The championship game essentially was over at halftime. It got artificially close later, but never really close. With his team leading, 59-44, and just 5 minutes left, UK coach John Calipari decided his team had enough points. Turned out it needed one more.
"I pulled the reins back a little bit," Calipari said.
He figured his defense was good enough to win it. And he was right. When Tyshawn Taylor got loose on a backdoor with 60 seconds left, Michael Kidd-Gilchrist was there to block it. It was Jersey against Jersey, with St. Patrick's getting the best of St. Anthony's.
When Elijah Johnson lined up a three from in front of the Kansas bench with 25 seconds left, the amazing Anthony Davis ran him into a turnover.
Johnson actually made the shot that would have made it a one-possession game for the only time in the second half. But it was irrelevant.
Kansas did what it did to Purdue, North Carolina State, North Carolina and Ohio State in the second halves. The Jayhawks held those teams to 24.2 percent shooting and Kentucky to 26.9 percent.
When the game was actually on the line, Kentucky's defense to offense controlled it. The Wildcats made it look very easy because they were just that good, especially Davis.
The incredibly athletic freshman had game highs in assists (five), blocks (six) and steals (three). He also had 16 rebounds, one shy of Thomas Robinson's 17. But Davis' board work turned the game his team's way. His 1-for-10 was the greatest in recorded history.
He said he would wait until the April 29 deadline to decide about his NBA future. He is gone, the surefire No. 1 pick, an immediate franchise changer.
"I don't think [one and done is] a good rule," Calipari said. "I hope we change it before this week's out so all these guys have to come back."
The five starters may all go. Senior Darius Miller is gone. So, Coach Cal will start over - again. He already has commitments from three of the top 50; he is right there for two of the top five.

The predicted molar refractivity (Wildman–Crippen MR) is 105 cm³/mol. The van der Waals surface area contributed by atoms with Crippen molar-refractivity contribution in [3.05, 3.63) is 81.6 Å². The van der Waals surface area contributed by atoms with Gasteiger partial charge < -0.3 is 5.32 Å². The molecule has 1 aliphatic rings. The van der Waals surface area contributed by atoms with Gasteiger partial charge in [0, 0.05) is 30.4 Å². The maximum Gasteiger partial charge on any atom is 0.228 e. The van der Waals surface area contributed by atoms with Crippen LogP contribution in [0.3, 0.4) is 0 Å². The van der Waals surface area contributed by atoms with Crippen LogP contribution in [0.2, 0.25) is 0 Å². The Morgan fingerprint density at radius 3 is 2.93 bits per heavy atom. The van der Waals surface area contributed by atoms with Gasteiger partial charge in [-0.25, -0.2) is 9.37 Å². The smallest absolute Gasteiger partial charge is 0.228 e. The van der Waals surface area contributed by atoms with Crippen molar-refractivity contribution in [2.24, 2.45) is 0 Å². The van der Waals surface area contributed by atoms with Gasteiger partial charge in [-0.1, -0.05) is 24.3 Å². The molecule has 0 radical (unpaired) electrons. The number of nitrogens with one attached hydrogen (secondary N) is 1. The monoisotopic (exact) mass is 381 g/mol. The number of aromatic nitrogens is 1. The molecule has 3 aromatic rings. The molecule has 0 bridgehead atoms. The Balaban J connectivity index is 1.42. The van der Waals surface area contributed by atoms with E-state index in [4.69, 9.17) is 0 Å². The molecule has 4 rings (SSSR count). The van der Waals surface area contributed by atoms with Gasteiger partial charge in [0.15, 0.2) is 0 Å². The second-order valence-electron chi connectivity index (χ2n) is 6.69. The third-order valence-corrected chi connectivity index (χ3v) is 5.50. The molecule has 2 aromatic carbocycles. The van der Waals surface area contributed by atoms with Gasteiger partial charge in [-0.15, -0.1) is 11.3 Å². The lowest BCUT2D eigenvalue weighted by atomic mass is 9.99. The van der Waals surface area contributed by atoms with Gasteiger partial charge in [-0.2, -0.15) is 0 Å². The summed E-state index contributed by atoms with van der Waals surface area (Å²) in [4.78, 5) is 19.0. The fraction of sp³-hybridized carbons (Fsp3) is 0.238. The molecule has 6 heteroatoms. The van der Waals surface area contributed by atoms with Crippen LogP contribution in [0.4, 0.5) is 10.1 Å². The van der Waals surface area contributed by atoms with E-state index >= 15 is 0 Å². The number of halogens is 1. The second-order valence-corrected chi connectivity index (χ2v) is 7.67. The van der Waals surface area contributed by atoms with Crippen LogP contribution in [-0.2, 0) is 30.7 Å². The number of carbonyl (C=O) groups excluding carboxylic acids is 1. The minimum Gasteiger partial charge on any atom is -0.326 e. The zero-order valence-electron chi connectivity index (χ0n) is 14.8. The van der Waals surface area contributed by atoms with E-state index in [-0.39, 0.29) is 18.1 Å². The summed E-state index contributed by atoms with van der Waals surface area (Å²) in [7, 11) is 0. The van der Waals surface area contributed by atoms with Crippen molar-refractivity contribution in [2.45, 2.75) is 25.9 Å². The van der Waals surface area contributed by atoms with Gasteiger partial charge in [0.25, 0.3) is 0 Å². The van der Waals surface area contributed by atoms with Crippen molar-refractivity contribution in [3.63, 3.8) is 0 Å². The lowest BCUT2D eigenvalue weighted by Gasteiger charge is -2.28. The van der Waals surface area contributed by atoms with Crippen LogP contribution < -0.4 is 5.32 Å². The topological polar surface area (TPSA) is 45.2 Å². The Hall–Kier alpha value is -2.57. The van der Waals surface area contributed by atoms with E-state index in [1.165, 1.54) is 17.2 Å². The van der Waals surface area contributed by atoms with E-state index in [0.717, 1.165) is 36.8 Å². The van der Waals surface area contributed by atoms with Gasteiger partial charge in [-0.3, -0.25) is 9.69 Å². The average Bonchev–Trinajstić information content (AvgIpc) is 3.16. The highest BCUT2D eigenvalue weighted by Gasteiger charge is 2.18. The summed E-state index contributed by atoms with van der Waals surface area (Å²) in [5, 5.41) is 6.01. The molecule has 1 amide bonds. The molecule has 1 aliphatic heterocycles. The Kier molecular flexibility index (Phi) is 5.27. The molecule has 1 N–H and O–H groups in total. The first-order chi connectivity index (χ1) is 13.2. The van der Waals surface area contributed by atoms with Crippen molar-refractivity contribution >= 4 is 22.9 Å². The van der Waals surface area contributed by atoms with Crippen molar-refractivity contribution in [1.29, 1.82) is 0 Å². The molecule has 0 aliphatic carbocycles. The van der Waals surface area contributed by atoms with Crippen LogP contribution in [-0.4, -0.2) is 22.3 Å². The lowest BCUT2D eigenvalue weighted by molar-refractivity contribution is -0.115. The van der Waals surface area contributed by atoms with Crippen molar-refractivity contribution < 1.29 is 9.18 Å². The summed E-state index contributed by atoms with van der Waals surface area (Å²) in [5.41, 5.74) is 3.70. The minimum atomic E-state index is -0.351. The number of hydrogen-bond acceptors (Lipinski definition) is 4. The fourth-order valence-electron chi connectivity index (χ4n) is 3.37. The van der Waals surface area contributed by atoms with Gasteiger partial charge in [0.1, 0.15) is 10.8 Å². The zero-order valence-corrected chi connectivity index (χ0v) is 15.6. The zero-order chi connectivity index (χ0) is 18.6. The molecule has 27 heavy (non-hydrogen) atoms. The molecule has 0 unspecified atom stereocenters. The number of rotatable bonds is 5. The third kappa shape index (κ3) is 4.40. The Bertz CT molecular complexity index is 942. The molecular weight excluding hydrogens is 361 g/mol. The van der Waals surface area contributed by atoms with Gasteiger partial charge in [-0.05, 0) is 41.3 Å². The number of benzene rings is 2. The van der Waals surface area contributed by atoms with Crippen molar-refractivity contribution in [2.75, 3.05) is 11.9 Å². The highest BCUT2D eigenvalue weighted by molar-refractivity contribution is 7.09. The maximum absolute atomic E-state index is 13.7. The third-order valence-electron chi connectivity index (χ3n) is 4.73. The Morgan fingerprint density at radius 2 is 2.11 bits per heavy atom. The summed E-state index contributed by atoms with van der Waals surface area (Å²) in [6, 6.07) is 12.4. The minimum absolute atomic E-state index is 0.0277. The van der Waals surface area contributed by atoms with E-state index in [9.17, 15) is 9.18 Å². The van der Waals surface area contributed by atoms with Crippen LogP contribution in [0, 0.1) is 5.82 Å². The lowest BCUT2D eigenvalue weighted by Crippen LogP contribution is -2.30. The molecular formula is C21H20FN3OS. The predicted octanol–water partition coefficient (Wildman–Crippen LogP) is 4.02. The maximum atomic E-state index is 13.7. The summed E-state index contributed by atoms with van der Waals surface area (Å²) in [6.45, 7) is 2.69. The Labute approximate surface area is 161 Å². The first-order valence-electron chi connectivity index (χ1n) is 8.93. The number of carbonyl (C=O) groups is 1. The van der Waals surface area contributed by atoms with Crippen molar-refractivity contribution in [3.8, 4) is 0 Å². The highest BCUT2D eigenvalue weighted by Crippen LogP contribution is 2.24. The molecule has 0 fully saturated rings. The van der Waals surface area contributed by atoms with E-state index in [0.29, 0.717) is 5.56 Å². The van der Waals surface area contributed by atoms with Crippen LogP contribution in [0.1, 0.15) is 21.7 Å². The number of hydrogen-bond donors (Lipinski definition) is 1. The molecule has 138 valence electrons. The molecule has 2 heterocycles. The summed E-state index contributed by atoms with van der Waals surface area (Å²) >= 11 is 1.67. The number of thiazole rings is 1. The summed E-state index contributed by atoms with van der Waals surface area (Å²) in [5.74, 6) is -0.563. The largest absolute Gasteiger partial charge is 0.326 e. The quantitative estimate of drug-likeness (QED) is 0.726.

The players may be different each season. It is the new order. However, in this age, it's a great marketing campaign - win big, get very big NBA contracts.
Regardless of their age and interest level in college, this was some basketball team.
"I wanted everybody to see it because it became, 'They're more talented than everybody,' " Calipari said. "We were the best team this season."
And that would be "team'' as in knowing how to play the game. This team was really a joy to watch.
Would this tournament have been better if the other No. 1 seeds were not all missing key starters? Absolutely. Would it have changed the result? No way to know.
Would the 67 games have been better with at least one buzzer-beater? Sure.
Ultimately, it was about excellence. This Kentucky team personified it.
The coach kept saying it wasn't about him. But this was, finally, that elusive championship in his 20th season as a college coach.
"I told my wife, 'I'm glad it's done,' " Calipari said. "Now, I can get about my business of coaching basketball . . . I don't have to hear the drama. I can just coach now. I don't have to worry. If you want to know the truth, it's almost like, 'Done, let me move on.' "
The coach will move on with a new roster next season.
"I said this a couple years ago and everybody got crazy when we had five guys drafted in the first round," Calipari said. "This is one of the biggest moments, if not the biggest, in Kentucky history. The reason was, I knew now other kids would look and say, you got to go there. What I'm hoping is there's six first-rounders on this team. We were the first program to have five. Let's have six. That's why I've got to go recruiting on Friday."
Contact Dick Jerardi at jerardd@@phillynews.com